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Newfoundland Loses Environmental Case

Montreal, Quebec, Canada 11 December 2012 -- The Supreme Court has decided a case between the government of Newfoundland and Labrador and Abitibi-Consolidated (now operating as Resolute Forest Products), in favor of the pulp and paper company. The case concerned environmental clean-up costs for the Windsor-Grand Falls mill in Newfoundland, which Abitibi closed in 2009. The Newfoundland government expropriated the mill and other Abitibi assets in the province.

Abitibi later entered creditor protection under the Companies’ Creditors Arrangement Act (CCAA).

The Supreme Court ruled in early November that the environmental protection orders issued by the province to Abitibi cannot be enforced as regulatory orders. The court found that the financial liability to clean up the sites can only be dealt with by the CCAA process, granting this liability the same status as other creditor claims.

The court’s decision notes that subjecting environmental orders to the claims process does not extinguish environmental obligations, “it simply ensures that the province’s claim will be paid in accordance with insolvency legislation.”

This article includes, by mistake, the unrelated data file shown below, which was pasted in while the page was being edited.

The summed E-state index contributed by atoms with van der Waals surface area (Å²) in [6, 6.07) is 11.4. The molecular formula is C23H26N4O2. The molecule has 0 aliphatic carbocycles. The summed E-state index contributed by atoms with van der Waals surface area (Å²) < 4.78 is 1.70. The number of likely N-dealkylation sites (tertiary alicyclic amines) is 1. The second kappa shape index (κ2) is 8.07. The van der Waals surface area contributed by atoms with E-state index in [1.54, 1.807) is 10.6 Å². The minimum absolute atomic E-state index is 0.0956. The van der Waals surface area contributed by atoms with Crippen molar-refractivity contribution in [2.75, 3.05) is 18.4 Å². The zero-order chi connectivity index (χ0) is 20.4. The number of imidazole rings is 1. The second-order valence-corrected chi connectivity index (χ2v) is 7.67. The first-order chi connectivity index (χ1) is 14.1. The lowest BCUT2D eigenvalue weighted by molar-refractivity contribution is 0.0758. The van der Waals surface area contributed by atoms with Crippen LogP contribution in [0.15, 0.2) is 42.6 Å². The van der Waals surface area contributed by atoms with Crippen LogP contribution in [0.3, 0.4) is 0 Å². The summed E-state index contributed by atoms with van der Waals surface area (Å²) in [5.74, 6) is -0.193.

“We are pleased with the decision released from the Supreme Court of Canada today,” Seth Kursman of Resolute Forest Products, told CBC News.

The Newfoundland government was not as pleased with the news. “Regardless of the ownership, our Environmental Protection Act states that the person responsible at the time the contaminant is released into the environment is responsible for the cleanup of the site. The province issued orders for cleanup against all sites, including the mill. However, because the company went into creditor protection, it has shielded itself from enforcement of those orders, as the Supreme Court of Canada ruled today,” said Thomas Marshall, Attorney General for Newfoundland.

According to CBC News, “the justices wrote that full compliance with such cleanup orders that are found to be monetary in nature would shift the costs of remediation to third-party creditors.” They concluded that such a shift would deviate from the polluter-pay principle.


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